Mid-Week Market Minute 02.09.22

Market Updates

U.S. stocks were broadly higher in early trading this week as mostly positive corporate earnings helped bolster recent sentiment. As of Tuesday’s close, nearly 60% of all S&P 500 companies have reported fourth-quarter earnings and roughly 77% have topped Wall Street’s earnings estimates, according to FactSet. Investors are weighing a generally strong quarter of earnings against worries about a rapid withdrawal of pandemic-era stimulus.

In interest rates, the 10-year U.S. Treasury yield declined from three-year highs, with the 10-year trading at a level of 1.94% this morning. The benchmark yield has climbed 44 basis points (0.44%) year-to-date as market participants brace for monetary policy tightening from the Federal Reserve (Fed) as officials prioritize combating elevated inflation. Yields across Europe also fell after France’s central banker said markets may be getting ahead of themselves in pricing rate hikes for this year. Meanwhile, U.S. oil prices declined to around $89 a barrel, down from $93 a barrel last week. The prospect of de-escalating tensions over Ukraine and further progress in U.S.-Iran nuclear talks appear to be the primary drivers behind energy’s recent pause.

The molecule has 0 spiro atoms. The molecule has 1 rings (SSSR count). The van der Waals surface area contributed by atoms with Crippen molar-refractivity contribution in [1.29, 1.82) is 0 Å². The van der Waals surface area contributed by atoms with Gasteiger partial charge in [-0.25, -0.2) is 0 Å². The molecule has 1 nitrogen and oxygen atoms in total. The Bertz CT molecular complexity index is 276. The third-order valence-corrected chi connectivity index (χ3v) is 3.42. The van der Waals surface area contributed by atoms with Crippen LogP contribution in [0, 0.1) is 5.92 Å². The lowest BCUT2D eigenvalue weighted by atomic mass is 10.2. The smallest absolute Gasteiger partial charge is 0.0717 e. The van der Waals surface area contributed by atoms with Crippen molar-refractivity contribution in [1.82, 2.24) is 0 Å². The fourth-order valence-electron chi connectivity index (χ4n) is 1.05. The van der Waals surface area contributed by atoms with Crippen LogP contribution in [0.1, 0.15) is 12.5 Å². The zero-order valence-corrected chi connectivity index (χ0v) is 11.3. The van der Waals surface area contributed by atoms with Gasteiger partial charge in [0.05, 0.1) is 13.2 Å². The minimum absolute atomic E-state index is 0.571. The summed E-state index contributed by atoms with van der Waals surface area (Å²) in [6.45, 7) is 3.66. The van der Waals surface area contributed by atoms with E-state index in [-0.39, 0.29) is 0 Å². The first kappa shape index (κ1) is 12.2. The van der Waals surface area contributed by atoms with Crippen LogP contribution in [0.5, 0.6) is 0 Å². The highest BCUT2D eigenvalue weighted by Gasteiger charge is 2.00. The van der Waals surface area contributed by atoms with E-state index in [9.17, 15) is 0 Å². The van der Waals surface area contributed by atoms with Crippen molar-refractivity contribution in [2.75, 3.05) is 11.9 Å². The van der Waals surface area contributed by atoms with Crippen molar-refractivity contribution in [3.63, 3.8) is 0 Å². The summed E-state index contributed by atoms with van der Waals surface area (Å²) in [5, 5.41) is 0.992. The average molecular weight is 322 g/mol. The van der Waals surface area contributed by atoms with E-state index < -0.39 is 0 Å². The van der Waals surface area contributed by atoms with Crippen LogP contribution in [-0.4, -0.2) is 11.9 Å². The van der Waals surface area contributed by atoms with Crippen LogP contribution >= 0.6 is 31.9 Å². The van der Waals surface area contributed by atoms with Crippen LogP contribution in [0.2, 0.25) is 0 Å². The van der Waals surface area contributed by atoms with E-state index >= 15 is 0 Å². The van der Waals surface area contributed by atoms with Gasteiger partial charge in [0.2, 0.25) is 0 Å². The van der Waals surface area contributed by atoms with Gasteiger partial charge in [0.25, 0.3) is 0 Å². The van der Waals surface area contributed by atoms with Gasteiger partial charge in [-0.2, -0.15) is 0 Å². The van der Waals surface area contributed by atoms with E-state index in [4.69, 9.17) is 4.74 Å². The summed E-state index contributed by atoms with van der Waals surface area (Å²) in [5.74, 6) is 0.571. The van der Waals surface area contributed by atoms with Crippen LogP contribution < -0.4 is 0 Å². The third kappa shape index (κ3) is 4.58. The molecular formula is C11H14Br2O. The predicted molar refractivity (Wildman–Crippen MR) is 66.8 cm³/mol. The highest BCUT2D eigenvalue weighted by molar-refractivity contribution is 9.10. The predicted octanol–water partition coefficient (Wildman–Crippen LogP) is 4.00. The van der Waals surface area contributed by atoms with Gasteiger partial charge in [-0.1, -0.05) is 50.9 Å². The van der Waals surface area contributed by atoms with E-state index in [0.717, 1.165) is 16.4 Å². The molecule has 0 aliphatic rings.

On the data front, MBA mortgage applications declined 8.1% in the week ending February 4, compared to the prior period’s 12% increase. Separately, a final December reading on wholesale inventories was upwardly revised to reflect a 2.2% gain. Key economic data later this week will come in the form of the consumer price (CPI) report, where consensus is for headline inflation to increase by 7.3% year-over-year. If the data shows that inflation continues to run hot, investors will worry that the Fed may move more aggressively in raising interest rates (liftoff currently expected to begin in March).

Source: GSAM, Daily Upside, JPM, FactSet

This communication is for informational purposes only. It is not intended as investment advice or an offer or solicitation for the purchase or sale of any financial instrument.

Indices are unmanaged, represent past performance, do not incur fees or expenses, and cannot be invested into directly. Past performance is no guarantee of future results.

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